Laboratory Tour at RHS Garden Wisley

The RHS was given the home and garden of Wisley over a hundred years ago by former owner and Treasurer of the Society, George Fergusson Wilson. At the time of this donation, in 1903, only a very small section of the 60 acre estate was dedicated to gardening, with the majority of the land dedicated to farmland. Before this though, George Wilson had already built a reputation for making ‘difficult plants grow successfully’, cultivating rare Japanese plants, such as irises, primulas and water plants.

Throughout the Summer, you can get an insight into how the RHS cultivate and breed rare plants by taking a Laboratory tour. For the price of £15, you can get a unique look into how horticultural research is carried out by the RHS’ scientists and how this is applied to their gardening techniques.

Chatsworth Flower Show at Chatsworth House

Although there are countless grand country houses dotted around Great Britain, it’s hard to find one to beat Chatsworth House in terms of grandeur and design. Passed down through 16 generations of the Cavendish family, this is a typical example of an English manor house that has been kept exceptionally well. In addition to one of the best kept manor houses in England, you can also explore some 1000 acres of exquisite parkland which will be filled to the brim this June with some of the best gardeners in Britain.

This year the RHS are bringing a brand new show to Chatsworth. Standing alongside its contemporaries such as the Chelsea, Hampton Court and Tatton Park shows; RHS Chatsworth Flower Show will be celebrating the creative designers of gardeners from the past – including Joseph Paxton, the estate’s much acclaimed designer. Fro the 7th-11th June ticket holders will have access to a vast range of cutting-edge gardens and will also be able to take a peak at gardens entered into a new category for the RHS: ‘FreeFrom’, which will encourage radical sculptural designs and daring structures.

You can check out more of the events that the RHS are putting on this summer over at their website:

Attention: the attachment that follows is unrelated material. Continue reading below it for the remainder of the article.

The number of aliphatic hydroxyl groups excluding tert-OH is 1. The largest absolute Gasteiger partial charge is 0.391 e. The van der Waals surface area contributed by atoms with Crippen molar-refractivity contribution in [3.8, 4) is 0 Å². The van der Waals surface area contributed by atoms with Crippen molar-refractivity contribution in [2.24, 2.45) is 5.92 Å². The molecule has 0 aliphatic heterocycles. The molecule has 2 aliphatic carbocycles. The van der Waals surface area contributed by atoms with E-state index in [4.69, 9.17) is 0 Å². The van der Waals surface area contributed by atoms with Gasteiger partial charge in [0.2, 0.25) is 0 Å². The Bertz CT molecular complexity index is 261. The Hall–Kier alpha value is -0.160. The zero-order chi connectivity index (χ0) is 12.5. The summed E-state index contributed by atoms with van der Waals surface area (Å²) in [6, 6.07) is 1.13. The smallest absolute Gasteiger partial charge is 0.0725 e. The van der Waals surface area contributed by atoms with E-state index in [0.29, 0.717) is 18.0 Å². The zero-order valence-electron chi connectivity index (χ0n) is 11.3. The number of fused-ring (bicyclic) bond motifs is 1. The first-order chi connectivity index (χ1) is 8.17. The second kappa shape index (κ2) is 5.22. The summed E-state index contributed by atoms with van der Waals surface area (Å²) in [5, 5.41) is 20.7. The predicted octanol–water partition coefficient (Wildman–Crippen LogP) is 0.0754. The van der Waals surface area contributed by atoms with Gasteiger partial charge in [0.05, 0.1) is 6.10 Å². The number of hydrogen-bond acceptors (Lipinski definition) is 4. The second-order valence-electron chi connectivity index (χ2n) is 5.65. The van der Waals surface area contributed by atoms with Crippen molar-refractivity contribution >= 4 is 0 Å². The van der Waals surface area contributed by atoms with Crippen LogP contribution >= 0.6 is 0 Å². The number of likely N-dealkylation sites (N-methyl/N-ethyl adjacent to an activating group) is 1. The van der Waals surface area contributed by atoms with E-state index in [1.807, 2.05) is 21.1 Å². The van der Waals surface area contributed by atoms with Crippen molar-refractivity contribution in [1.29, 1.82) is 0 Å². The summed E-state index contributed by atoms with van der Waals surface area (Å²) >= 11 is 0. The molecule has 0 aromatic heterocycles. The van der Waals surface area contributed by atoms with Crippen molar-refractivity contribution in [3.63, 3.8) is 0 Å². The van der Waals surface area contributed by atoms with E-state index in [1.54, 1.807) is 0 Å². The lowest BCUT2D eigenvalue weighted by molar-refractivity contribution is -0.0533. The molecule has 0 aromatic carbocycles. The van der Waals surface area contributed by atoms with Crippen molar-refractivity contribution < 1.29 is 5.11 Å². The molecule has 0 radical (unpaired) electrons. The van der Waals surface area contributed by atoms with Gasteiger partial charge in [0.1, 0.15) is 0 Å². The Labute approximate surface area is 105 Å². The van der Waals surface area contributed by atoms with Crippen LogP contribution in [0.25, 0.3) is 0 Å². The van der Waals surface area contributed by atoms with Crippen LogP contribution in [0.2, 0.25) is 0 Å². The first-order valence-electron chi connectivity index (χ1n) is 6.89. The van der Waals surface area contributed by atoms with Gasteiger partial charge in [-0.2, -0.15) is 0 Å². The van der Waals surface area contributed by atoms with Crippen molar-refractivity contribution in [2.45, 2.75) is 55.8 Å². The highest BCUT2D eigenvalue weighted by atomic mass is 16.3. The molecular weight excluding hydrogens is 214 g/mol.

5 Natural (And Unnatural) Cleaning Solutions

These 5 Natural(ish) and not-so-Natural Cleaning Solutions will save you in your darkest, dirtiest hours.

As Plant Scientists and Chemical Engineers, we’re often asked about natural biological solutions for common cleaning problems. These little trick and tips should help you out of a tight spot – with easy to grab house hold items that are (mostly) free of chemicals.

However, as Plant Scientists and Chemical Engineers, we also know that sometimes the best solution to a messy mistake is an unnatural one, so we’ve included them too:

Carpet Cleaner

You’ve got friends round for dinner. The worst happens – red wine is spilt. As the red stuff sinks in and your mind starts darting around for ideas that might help you out – you give in to the realisation that you’re going to have to deal with this stain forever. Weeks past, but the stain remains in your carpet and on your mind. Is it too late? No, it’s not.


This handy blend of natural ingredients will help you out in a jiffy – no pun intended. Simply combine baking soda, with some cornstarch and crushed bay leaves and cloves (to make it smell nice). Stuff these ingredients in a salt shaker and scatter liberally. Leave to soak with a little water and then scrub away, repeat until the stain is no more!

[It may be expensive and full of chemicals – but the most efficient solution is Folex. Hard to find but excellent.]

Furniture Polisher

With the modern age of IKEA flat packs, polishing furniture may seem like a silly idea but there are still plenty of people who need to look after their high gloss wooden pieces. Sometimes it’s preferable to find a cheaper, nicer smelling alternative, to the usual commercial products. After all, just because you’ve got a a great matching dining room set, doesn’t mean you want your whole house to smell like a museum.


Olive Oil is your friend when it comes to getting a shine up on you wooden surfaces. It may seem counter-intuitive, but smearing and polishing your wooden floors and furniture with high quality olive oil will leave a great shine, without an invasive odour.

[If all else fails – then Method is the product to go for. It doesn’t come cheap, but it’s extremely effective and uses non-toxic, plant based ingredients!]

Pest Control

If you’ve got a major pest issue – we’re talking ants, mosquitoes and rats – it can be all too tempting to reach for the powerful (and harmful toxic ingredients). Poisons, sprays and traps may well be effective at taking down your miniature home invaders, but they also come with draw backs. Little corpses littering your home, harmful toxins that could harm children/pets – the list goes on.